Celebrate Easter Safely and Avoid These Hidden Dangers ~ Tips from Dr. Sears of THE DOCTORS

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Easter TipsWith spring right around the corner, people everywhere are getting ready to celebrate Easter with egg hunts, chocolates bunnies and more.  Tune-in to the Emmy Award-winning syndicated talk show, THE DOCTORS, when co-host and pediatrician Dr. Sears identifies Easter’s hidden dangers and provides his easy tips for celebrating this holiday safely. Check out his recommendations for an emergency-free Easter below:

Plastic grass in Easter baskets is a dangerous choking hazard for kids and pets. If ingested, it can cause an intestinal obstruction which is life threatening and could require surgery to repair.

  • Safe alternative: Use edible Easter grass (which can be purchased at candy stores or online) or kale to fill your Easter baskets.

Many children enjoy eating Easter eggs after scouting the house for them. But, hiding real eggs for your Easter egg hunt can cause food-borne illnesses. When you boil eggs their protective layer disappears and leaves the pores of the shell open and susceptible to bacteria, etc.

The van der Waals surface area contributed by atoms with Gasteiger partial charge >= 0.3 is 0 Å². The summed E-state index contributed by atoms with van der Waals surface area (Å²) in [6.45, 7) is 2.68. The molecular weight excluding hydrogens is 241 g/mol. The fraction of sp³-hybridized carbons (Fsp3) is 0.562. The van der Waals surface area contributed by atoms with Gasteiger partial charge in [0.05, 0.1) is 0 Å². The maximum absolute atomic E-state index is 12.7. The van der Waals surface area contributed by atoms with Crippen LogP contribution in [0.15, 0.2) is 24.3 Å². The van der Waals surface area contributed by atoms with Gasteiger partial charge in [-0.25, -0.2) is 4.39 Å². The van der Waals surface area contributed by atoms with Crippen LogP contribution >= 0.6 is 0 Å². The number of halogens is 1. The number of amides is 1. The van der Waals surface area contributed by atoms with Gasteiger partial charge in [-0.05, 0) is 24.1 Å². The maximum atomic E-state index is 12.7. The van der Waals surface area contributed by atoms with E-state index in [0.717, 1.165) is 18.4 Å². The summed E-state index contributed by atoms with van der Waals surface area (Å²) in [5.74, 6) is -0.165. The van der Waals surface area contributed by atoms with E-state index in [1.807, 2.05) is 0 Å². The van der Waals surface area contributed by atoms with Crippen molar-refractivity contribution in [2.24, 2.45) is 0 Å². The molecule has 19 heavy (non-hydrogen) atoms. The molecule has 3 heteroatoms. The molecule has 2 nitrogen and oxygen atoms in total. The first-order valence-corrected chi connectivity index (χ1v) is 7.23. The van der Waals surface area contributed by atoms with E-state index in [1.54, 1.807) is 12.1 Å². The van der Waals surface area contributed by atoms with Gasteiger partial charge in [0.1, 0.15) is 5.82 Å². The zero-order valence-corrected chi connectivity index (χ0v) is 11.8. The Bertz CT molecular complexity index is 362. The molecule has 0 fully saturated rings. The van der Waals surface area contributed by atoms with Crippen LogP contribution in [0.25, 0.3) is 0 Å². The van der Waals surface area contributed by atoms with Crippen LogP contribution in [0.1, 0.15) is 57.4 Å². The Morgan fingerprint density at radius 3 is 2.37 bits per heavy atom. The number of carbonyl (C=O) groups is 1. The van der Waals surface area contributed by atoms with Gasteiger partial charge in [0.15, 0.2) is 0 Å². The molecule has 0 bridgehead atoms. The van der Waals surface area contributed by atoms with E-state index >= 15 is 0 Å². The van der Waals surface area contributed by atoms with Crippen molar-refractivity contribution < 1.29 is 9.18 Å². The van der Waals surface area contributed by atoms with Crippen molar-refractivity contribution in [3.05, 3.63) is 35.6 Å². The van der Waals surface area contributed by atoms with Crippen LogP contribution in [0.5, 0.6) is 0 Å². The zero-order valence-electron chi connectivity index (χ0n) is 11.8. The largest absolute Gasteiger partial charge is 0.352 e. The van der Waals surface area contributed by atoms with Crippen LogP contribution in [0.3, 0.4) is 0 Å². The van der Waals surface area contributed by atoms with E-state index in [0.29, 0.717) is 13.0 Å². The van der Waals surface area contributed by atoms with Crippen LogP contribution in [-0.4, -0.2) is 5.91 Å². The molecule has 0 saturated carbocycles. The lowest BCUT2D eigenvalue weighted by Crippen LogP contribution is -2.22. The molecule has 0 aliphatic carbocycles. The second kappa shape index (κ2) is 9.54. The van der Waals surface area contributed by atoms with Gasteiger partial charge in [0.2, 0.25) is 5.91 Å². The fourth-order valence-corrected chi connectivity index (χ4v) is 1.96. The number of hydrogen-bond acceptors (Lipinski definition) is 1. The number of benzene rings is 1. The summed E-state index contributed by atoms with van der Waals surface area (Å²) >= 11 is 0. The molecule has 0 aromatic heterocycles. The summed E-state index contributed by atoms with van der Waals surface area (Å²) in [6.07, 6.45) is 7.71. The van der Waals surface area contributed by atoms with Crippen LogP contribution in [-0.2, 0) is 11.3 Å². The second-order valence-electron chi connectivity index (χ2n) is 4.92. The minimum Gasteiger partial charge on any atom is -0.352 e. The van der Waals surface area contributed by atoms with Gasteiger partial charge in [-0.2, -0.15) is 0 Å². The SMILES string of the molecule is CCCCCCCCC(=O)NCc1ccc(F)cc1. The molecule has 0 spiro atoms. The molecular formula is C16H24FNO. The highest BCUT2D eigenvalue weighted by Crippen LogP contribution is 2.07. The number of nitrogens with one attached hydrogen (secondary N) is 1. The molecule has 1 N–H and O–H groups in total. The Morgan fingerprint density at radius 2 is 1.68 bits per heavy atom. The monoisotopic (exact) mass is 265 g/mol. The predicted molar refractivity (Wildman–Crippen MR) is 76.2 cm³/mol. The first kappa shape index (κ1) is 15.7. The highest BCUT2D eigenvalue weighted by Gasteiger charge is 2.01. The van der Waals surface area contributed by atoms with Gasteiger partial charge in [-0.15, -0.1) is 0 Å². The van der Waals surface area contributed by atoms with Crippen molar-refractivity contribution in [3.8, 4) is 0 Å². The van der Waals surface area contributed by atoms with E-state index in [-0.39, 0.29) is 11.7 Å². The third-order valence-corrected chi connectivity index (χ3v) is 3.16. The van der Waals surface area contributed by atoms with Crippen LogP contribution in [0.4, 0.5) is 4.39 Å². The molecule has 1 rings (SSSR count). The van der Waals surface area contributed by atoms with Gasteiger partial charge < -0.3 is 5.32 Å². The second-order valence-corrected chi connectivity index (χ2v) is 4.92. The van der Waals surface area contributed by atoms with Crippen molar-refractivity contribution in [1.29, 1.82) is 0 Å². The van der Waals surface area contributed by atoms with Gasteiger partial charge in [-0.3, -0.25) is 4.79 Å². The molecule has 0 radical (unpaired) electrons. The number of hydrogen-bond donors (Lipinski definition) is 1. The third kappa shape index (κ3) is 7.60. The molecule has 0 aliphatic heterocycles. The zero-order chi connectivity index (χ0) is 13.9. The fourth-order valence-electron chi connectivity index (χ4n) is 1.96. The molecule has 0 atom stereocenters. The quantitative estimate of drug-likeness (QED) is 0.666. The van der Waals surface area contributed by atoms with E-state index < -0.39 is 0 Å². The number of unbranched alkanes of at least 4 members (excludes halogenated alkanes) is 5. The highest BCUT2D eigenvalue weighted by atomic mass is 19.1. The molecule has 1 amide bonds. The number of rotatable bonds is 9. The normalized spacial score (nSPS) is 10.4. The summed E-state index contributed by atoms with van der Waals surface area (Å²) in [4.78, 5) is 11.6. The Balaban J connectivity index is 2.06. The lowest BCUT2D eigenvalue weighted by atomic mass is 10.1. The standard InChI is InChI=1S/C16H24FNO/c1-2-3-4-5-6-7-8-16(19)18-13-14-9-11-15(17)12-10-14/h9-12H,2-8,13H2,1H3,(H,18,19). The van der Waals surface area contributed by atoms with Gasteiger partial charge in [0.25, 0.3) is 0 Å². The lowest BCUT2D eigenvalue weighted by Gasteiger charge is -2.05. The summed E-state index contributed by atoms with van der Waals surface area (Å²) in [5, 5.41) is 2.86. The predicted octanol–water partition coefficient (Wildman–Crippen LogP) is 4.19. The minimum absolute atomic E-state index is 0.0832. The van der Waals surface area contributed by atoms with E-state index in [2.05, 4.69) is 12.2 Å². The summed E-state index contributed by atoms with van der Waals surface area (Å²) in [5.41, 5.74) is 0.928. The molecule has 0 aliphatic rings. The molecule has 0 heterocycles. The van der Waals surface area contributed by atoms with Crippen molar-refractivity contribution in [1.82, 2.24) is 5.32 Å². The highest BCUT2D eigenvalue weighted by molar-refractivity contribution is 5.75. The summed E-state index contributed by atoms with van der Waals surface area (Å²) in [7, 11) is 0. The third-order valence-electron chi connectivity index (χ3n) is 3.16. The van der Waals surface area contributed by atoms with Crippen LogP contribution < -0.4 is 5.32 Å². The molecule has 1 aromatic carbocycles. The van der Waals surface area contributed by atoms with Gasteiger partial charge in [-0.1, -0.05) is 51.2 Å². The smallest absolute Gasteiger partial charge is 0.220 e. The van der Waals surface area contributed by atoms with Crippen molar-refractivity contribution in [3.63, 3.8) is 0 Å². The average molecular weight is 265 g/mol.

• Safe alternative: Use plastic eggs for your hunts, not real ones.

Children love saving their decorated Easter eggs for as long as they can. However, they go bad. Easter eggs, and eggs in general, should be thrown away after one week, even if they are in the fridge.

  • Safe alternative: If you want to keep your Easter eggs longer, blow out the inside. However, since raw eggs can contain salmonella, use a straw to blow out the eggs rather than placing your lips directly on the shell, or use pasteurized eggs.

Because boiled eggs have open pores and children love eating their decorated eggs, make sure that your egg dye is safe for ingesting—not all dyes are.

  • Safe alternative: Use food grade dye or make your own dyes.
  • Anything that will stain your clothes can be used to dye eggs. You can use cabbage, beets, blueberries, grape juice, turmeric, dried tea or Chia seeds.
  • To get a deep blue color, boil red cabbage leaves, add a teaspoon of vinegar and some water. Place eggs in dye and leave them there for awhile because homemade dyes take longer to set than the store-bought dyes.
I'm a former 7th grade Science teacher turned stay-at-home mom that lives in Houston, Texas. I am married to my college sweetheart and have a beautiful daughter named Riley, who definitely keeps me on my toes! I am also involved in starting a small business which would both manufacture and sell an invention that I've patented, called Toothpaste 2 Go. I love interacting with my readers and hope to learn as much about you as you learn about me!

Melissa @ Mommy Living the Life of Riley!
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